Tuesday, November 17, 2015

I enjoy learning trivia - factoids about Shakespeare, planet (or not-a-planet) Pluto, wild rice, Kenya, finials, and such. There are some questions whose answers elude me. One bit of trivia I've been wondering about is how much land in our country (United States of America) is covered by highways, streets, exits, and entrances. We measure the parking lots as acreage, but is there info on the roads themselves? (Wideness times length?) They are usually depicted as tiny little lines on maps when the width of the actual street may be wider than the residential lots alongside them. How much land does one block on an average suburban street cover? The cloverleaf of intersecting interstate highways? And have you seen some of the flat, simple, but very big street intersections we build these days? One could play a pro baseball game in some of them, and still have room for bleachers for the fans. I sometimes think about from where do we get all of that road construction material - the gravel and concrete and tar and such?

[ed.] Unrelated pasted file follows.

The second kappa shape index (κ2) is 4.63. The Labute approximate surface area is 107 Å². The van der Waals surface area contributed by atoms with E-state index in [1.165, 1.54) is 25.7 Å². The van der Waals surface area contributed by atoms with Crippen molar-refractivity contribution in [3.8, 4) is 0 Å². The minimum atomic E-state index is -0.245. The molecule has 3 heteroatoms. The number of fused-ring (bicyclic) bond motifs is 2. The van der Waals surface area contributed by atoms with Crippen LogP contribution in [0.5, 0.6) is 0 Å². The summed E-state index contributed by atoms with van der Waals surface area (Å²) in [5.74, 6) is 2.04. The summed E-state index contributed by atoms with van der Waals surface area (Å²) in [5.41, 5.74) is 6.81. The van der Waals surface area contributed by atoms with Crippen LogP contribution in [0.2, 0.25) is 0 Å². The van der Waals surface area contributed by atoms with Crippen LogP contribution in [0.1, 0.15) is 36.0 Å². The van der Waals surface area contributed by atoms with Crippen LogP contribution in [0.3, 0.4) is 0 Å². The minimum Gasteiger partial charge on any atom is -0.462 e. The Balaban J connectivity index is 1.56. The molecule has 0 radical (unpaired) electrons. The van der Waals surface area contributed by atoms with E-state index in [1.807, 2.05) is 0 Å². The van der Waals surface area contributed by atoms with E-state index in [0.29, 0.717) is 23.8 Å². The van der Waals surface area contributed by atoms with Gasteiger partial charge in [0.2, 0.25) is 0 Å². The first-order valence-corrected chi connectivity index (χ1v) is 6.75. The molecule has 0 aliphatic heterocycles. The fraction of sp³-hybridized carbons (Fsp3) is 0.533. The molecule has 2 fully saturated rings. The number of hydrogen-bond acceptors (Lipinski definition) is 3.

Vehicle traffic gets very dense at times, and our answer to the problem always seems to be we need to widen the road, or, we need a new road. We humans really enjoy our vehicles, and are willing to sacrifice a lot - land, quiet, natural beauty - in order to have the pleasure of driving and the pleasure and convenience of our cars and trucks. I do miss the days, though, when most people were able to live near where they worked. During the mid 1970s, I walked to work, and it felt great. Fresh air, friendly people... the walk often eased work-related worries. The drive to work during inclement weather was no longer than ten minutes.

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